It was early in the morning on September 11, 2001, and NYPD Detective Patricia O'Connor was readying herself for work when the first plane hit the World Trade Center.
O'Connor, like thousands of other first responders, bravely rushed toward the danger in Manhattan to help in any way she could.
Now, almost 19 years later, O'Connor, like thousands of surviving first responders, faces an entirely different, more subtle danger and the brave thing to do now is not to rush into the face of danger, but to stay at home.
The former NYPD Detective is more at risk from COVID-19 than most due to her work in the rubble at Ground Zero in the weeks and months after the horrific attacks.
O'Connor, an Irish-American through her grandparents, also worked in the city morgue for three months where she helped to identify body parts belonging to missing persons.
While the immediate danger of the terrorist attacks had passed, the amount of lead, asbestos, dust, concrete, and other toxins in the air made Downtown Manhattan lethal and O'Connor said that there was little emphasis on wearing protective gear and masks during the rescue and recovery operations.
"While we were down there, there was no sense of urgency with the air or breathing. I don't think that was the first thing on anyone's mind. We were told that the air was fine," she told IrishCentral.
The air, as it turned out, was not fine and O'Connor was diagnosed with skin cancer years later.
She was not an isolated case.
Doctors and researchers have identified 68 different types of cancers related to the toxins in the air at Ground Zero in addition to countless other respiratory problems.
While O'Connor has recovered from skin cancer, she has since been diagnosed with Lupus, an autoimmune disease also linked to the toxins from the World Trade Center.
For O'Connor and thousands of other 9/11 survivors, their exposure to the toxins and their subsequent medical history leaves them at far greater risk from COVID-19 than most people.
"There are so many people who served or lived in the area of Ground Zero that are in this position, which makes this virus so scary because you're vulnerable," O'Connor said. "It's a nightmare for people who have had severe cancers because of 9/11 who are now living in constant fear that they might get killed by this virus."
O'Connor, 48, is now living in Connecticut and says that she is being "super cautious" during the pandemic. The former NYPD detective never leaves home without wearing a mask and stays at home as much as she possibly can.
Her son has hardly seen any of his friends, save for one family who are also being extra careful.
Despite this obvious risk to her health, O'Connor said that no politician or high-ranking public health official had directed any specific advice toward the 9/11 surviving community.
Meanwhile, Michael Barasch, an attorney who represents O'Connor and around 20,000 other survivors, said that politicians are sending mixed signals to vulnerable members of the community.
"Unfortunately, the people here are getting mixed messages. Some politicians here are walking around with no masks and saying that the virus is under control, but the facts belie those statements. " Barasch said.
"I really liked what Senator Marco Rubio said when he told Florida residents to 'just wear the damn masks', but President Trump refuses to wear a facemask and a lot of people admire him and follow his lead."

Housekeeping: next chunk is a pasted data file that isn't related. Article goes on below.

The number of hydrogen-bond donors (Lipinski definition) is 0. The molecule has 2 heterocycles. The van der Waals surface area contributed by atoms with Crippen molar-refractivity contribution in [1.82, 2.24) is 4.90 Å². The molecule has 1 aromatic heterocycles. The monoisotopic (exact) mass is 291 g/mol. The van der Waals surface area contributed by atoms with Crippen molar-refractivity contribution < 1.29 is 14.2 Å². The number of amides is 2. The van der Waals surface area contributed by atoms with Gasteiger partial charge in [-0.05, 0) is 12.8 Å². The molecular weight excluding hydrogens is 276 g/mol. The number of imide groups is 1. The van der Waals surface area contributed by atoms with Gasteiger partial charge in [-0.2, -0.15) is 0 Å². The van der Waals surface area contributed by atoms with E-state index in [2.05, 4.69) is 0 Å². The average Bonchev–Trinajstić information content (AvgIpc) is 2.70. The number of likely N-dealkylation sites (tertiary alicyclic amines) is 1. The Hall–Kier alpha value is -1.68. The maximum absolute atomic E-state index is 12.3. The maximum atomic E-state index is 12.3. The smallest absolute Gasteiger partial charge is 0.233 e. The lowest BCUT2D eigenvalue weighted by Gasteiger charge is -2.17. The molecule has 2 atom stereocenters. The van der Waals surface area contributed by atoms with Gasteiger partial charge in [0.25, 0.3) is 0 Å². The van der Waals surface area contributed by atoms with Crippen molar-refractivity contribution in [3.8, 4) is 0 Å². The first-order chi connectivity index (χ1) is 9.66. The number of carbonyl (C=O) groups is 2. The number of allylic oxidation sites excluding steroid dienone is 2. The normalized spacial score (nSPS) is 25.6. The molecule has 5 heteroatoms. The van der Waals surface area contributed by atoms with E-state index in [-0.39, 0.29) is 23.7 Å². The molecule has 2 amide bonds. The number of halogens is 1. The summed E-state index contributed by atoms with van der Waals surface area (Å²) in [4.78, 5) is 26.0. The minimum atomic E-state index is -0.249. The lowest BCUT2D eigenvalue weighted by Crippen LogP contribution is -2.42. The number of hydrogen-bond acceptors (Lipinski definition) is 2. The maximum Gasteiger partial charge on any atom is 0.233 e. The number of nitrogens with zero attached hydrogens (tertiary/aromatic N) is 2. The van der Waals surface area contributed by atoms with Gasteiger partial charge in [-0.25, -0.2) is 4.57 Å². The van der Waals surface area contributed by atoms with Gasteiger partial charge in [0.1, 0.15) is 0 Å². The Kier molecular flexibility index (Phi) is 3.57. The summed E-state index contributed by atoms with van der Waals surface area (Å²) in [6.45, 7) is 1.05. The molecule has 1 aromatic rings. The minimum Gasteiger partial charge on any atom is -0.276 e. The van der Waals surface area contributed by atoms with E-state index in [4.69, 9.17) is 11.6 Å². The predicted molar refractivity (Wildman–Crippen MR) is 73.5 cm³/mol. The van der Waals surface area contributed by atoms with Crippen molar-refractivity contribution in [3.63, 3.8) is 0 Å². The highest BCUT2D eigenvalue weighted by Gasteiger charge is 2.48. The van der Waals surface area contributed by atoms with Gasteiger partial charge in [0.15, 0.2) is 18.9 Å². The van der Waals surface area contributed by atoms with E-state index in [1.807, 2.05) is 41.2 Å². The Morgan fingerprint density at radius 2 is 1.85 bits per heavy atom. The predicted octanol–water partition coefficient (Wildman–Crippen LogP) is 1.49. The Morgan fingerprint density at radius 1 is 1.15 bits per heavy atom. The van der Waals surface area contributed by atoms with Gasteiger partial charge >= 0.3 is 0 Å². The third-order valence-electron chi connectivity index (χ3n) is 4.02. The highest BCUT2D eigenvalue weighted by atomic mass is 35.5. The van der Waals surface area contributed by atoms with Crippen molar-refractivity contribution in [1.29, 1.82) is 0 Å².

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Barasch has officially lost 22 clients from the 9/11 community to COVID-19, although he suspects that figure is much higher.
More than 100 clients have died since March 15 and he believes that the true number of COVID-19 deaths among his clients might be quadruple the official toll.
He said that he was awaiting numerous death certificates due to backlogs in the medical examiner's office.
Barasch is advising any 9/11 survivor to remain home as much as possible even as New York begins to slowly reopen after months of COVID-19 lockdown.
"Even if I'm allowed to return to my office to work, I am telling people who work there who are cancer survivors and 9/11 survivors to stay home until it's definitely much much safer."
The issue of reopening is particularly problematic for Patricia O'Connor.
Her son is due to return to school in the fall, something that she is not comfortable with.
"I don't think I'm ok with that because kids are carriers of this virus. Kids might fare better with the virus, but they can still bring it home and it could take me out. I don't know what I'm going to do.
"I think I'm going to ask if there's an option where he can continue to stay home," she said. "We're probably going to have a resurgence when the kids go back to school."
O'Connor was also alarmed by the Black Lives Matter protests that took place in cities across the United States in June, although she understood the reasoning behind the protests.
Thousands of people took part in the protests, potentially risking a spike in COVID-19 cases and she urged any future protesters to wear masks and to protest responsibly.
O'Connor said that she hoped others who have congregated in large groups during the COVID-19 pandemic, like Spring Breakers in Florida earlier in the year, would follow public health guidelines and mitigate the risk of spreading the virus.
"Just do what you're asked to do; wear the mask and stay away from each other. There's going to be another Spring Break, there's going to be another summer, and there's going to be another time," she said. "We're giving in to too many impulses where we're not using our heads."